Ladysmith council asks Telus to look at other options for siting new telecommunications tower

Telus would like to build a 14.9-metre monopole in downtown Ladysmith, but councillors wonder if there is a better site.

A proposal to build a Telus telecommunications tower in downtown Ladysmith is getting a second look after town council asked for other location options.

Telus would like to construct a 14.9-metre-tall telecommunications tower at the Telus central office at 11 Roberts St. The monopole would be painted dark green to try to blend into the nearby trees, and all the antennae would be concealed in the tower.

During its meeting on Feb. 18, council voted on the colour of the tower and agreed that if there are future requests for additional heights or external antennae to be added to the facility, further consultation will take place with the Town of Ladysmith. However, council did not agree to the location at that meeting, as a number of councillors expressed a desire to explore other options.

Telecommunications facilities are within federal jurisdiction, and while local zoning powers do not apply to towers such as this one, Industry Canada policy requires a telecommunications proponent to consult with the local land use authority in certain circumstances, Felicity Adams, the Town’s director of development services, explained in her report.

According to Telus, the existing site that provides coverage to Ladysmith, which is located on Gabriola Island, is reaching its capacity limit due to increased wireless usage. So Telus is now looking for another site within Ladysmith that can meet such capacity demand and maintain the quality of service.

Telus made a presentation about the proposed tower to the Town’s Heritage Revitalization Advisory Commission in January, and the commission recommended where the tower should be sited on the property — on the east side, which would be partially screened by the Telus building and would enable the equipment to be contained in the existing garage — that the tower be painted dark green to reduce visual impact, and that Telus consult with the neighbours.

Telus sent notifications to residents within 45 metres of the proposed tower and also to the Ladysmith Chamber of Commerce and the Ladysmith Downtown Business Association.

Rupinder Basi of Altus Group was at the government services committee meeting on Feb. 18 to make a presentation to council on behalf of Telus.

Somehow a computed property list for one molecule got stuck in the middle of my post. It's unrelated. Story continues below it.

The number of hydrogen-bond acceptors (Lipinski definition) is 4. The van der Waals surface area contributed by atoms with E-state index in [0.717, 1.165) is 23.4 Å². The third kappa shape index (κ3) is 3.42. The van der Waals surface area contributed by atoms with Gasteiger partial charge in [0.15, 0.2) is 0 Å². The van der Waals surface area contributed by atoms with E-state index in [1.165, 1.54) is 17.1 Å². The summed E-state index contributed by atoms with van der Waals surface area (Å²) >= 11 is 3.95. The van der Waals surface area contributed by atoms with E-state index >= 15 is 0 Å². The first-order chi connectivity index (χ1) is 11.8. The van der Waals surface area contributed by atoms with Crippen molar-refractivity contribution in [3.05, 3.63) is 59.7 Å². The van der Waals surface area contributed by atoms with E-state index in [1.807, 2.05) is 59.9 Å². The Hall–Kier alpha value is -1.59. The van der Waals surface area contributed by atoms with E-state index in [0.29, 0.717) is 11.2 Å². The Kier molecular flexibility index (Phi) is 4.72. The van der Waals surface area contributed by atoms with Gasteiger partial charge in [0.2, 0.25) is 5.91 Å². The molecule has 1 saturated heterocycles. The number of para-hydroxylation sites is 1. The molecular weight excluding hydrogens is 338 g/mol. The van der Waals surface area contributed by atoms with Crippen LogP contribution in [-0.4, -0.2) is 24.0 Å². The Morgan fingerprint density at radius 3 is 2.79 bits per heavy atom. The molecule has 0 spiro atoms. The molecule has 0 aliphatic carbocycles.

More and more Canadians are using wireless devices, and wireless devices are becoming an important part of community safety infrastructure, explained Basi.

“The rationale for our proposal today is to help improve wireless coverage within the community for residents, local businesses, emergency services and the travelling public, and to also keep up with the more recent demand for data services as a result of increased use of smartphones, tablets, laptops and other wireless devices,” he said.

Telus is proposing a fully-shrouded 14.9-metre monopole.

“This structure would have all the antennae mounted within the pole, so it’s a much cleaner design,” explained Basi.

The structure will be designed so it meets all Industry Canada requirements, as well as Health Canada’s Safety Code 6 standards for all devices that emit a wireless signal, explained Basi.

Coun. Gord Horth expressed surprise that Telus would choose this site and not one higher up the hill.

“I think we’re getting one option and we’re trying to shoehorn it into one site that Telus has,” he said. “I just think it merits we look at more options.”

Basi told council that radio frequency engineers looked for a site in the downtown core that would provide the best coverage. Initially, Telus was looking at a site on First Avenue, but the company chose to look elsewhere after Town staff expressed a desire to maintain the heritage feel of the main street.

Coun. Jill Dashwood spoke in support of the site but said that as the town expands, the Roberts Street site would be too low to provide coverage to the area northwest of town.

“I’m wondering if it would save you money to look up the hill for the future rather than needing to expand not too far down the road,” she said.

This site has been identified for providing coverage for the near future, explained Basi.

“In terms of addressing coverage in the downtown area, this is the best option,” he told council.

Coun. Bill Drysdale pointed out that the system has crashed during Light Up when there are thousands of people downtown, and he feels the ideal location for a tower would be Third Avenue because it would reach the top of the town and the downtown area.

One of Hutchins’s concerns was raising the tower in the future.

“This opens a door we will have no control over,” he said. “We will have a say, but we can’t stop it. The question is, is this the best location for our town in the short term and long term? The problem is when this goes from 14.9 metres to 30 metres, what happens? Is it better to be setting it up on Sixth Avenue?”

Drysdale supported the Roberts Street site.

“I don’t see any other location that would be easy to site a tower without pushback from the public,” he said. “This is the one I think has the least impact on our citizens and gives us the coverage we need.”

Councillors have asked staff and Telus to explore other options for siting the tower.

“I think we should be looking at the bigger picture,” said Horth. “Personally, I’d like to see other options and look at it more holistically.”